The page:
The Middle East is becoming an important market for Chinese technology firms. More and more users log on to work on Lenovo PCs and laptops, make calls on ZTE-manufactured phones through a mobile network built by Huawei.
This year, 130 Chinese companies exhibited at Gitex Technology Week in Dubai, up from 96 last year. The region has become a focal point for these firms to tap into the burgeoning telecoms and technology market.
In the third quarter of this year, Lenovo's market share in the Middle East and Africa grew 46 per cent year-on-year, and now accounts for 7.5 per cent. Its market share in Saudi Arabia grew 97 per cent to 8.8 per cent. Lenovo is the world's biggest PC manufacturer, although it still lags behind HP in the region.
"We have done very well in the Middle East. This is a significant market for us with a lot of room for growth," said Oliver Ebel, the executive director and general manager of Lenovo Middle East & Africa.
Lenovo opened an office in Cairo last year amid the political uncertainty that followed the removal of Hosni Mubarak as the president, and reported its market share reached 11.9 per cent in the third quarter this year.
Perhaps the biggest success story is telecoms vendor Huawei, which reported sales of US$3.22bn (Dh11.83) from its Middle East operations last year.
One third of the world's telecoms networks use equipment from Huawei.
It was Huawei that built the UAE's first third-generation (3G) network and built Qatar Telecoms' fibre-to-the-home network to provide high-speed internet connectivity to residential and commercial buildings. Huawei has agreements with eight mobile operators in the GCC to launch Long Term Evolution (LTE) a super-speed mobile broadband technology.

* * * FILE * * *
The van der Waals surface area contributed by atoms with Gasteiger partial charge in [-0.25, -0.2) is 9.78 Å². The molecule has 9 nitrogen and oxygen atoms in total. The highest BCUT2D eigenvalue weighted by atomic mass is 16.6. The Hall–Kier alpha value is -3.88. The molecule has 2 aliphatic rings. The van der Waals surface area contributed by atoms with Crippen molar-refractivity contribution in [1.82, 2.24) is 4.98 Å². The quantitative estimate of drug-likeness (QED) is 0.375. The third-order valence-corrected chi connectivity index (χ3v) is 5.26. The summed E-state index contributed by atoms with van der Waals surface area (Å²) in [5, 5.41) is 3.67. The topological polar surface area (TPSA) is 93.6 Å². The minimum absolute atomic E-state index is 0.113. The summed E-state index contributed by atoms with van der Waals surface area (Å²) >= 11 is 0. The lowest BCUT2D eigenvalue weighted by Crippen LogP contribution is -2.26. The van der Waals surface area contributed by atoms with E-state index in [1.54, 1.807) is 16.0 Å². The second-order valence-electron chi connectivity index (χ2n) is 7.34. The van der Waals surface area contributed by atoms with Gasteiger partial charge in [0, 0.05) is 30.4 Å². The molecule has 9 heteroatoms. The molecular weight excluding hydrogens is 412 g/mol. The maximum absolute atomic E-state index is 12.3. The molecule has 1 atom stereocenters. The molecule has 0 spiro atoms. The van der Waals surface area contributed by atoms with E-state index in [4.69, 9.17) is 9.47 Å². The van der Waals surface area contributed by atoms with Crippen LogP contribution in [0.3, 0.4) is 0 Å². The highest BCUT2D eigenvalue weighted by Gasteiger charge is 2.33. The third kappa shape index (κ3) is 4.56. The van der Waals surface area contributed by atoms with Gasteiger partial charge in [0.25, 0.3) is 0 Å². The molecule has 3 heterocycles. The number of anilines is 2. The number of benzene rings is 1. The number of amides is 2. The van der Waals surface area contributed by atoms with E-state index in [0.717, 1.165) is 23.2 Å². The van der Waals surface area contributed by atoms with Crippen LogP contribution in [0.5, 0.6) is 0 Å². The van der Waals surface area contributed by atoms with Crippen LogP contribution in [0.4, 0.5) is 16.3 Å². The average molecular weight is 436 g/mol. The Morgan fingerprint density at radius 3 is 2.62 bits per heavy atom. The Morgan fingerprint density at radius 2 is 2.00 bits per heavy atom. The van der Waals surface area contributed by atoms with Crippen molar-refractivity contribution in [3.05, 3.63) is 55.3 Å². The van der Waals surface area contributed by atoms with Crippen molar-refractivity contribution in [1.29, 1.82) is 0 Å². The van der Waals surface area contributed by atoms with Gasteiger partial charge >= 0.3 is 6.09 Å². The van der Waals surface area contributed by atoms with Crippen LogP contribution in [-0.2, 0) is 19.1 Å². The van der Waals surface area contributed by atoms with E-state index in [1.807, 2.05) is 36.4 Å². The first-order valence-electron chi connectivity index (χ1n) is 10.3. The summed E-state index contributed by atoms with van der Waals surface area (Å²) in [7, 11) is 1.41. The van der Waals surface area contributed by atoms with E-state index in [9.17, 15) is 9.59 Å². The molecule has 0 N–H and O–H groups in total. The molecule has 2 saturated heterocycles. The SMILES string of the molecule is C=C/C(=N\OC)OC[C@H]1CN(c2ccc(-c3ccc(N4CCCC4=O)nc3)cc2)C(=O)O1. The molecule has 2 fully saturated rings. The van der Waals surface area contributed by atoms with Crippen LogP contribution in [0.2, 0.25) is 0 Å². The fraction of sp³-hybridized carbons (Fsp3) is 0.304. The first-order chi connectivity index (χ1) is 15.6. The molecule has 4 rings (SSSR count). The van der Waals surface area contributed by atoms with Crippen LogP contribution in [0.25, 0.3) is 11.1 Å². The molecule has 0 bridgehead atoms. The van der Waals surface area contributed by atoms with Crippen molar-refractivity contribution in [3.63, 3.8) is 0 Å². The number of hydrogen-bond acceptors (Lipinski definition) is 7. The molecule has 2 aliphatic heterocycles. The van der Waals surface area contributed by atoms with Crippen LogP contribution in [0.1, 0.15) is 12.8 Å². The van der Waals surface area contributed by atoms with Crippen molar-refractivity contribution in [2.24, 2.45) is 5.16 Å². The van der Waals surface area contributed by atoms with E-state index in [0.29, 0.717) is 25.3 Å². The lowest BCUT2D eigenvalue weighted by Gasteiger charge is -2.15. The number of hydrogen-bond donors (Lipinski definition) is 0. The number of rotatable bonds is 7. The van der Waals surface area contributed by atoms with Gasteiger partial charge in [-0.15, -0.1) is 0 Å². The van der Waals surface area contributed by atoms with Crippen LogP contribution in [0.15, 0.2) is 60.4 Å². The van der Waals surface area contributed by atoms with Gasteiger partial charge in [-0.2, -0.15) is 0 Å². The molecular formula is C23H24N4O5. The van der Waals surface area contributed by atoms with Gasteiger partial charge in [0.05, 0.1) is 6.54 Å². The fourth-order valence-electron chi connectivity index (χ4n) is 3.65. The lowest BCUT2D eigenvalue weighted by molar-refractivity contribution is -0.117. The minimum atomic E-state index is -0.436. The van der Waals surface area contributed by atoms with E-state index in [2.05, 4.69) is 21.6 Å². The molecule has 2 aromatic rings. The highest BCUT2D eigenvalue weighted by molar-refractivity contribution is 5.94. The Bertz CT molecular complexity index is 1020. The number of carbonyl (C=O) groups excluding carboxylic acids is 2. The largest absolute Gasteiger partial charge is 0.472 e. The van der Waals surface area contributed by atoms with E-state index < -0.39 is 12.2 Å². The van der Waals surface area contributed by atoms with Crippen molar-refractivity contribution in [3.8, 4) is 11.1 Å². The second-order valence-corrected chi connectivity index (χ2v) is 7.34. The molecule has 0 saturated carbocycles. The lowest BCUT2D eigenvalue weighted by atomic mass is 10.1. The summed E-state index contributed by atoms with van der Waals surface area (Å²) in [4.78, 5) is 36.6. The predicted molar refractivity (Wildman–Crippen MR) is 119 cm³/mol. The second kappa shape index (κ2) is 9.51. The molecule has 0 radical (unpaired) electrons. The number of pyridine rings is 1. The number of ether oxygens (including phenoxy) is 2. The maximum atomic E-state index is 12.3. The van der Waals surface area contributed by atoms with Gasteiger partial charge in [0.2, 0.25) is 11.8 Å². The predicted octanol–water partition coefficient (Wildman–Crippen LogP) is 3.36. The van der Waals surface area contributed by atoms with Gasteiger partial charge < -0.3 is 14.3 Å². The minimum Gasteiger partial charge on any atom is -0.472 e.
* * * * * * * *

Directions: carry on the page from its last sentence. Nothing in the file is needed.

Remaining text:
"What's made Huawei boom has been the focus on LTE. When they entered the market, they were effectively under-cutting the competition significantly, but they were offering similar if not better technology," said Andrew Baul-Lewis, the director of information and communication technologies practice at Frost & Sullivan.
It was thanks in part to Chinese government subsidies, which enabled Huawei to lower its prices. This has sparked fears and accusations that Huawei is using its networks to spy for China.
"It hasn't had a massive effect on our business in the region, it is very much a political, China-bashing move by the US. If we had insecure or dodgy equipment used for spying, it would be commercial suicide," said Andrew Childs, the marketing and business development director at Huawei.
Rival Chinese telecoms vendor ZTE has also been caught up in the accusations.
The company is currently being pressured to pull out of Iran in order to continue partnering with US companies.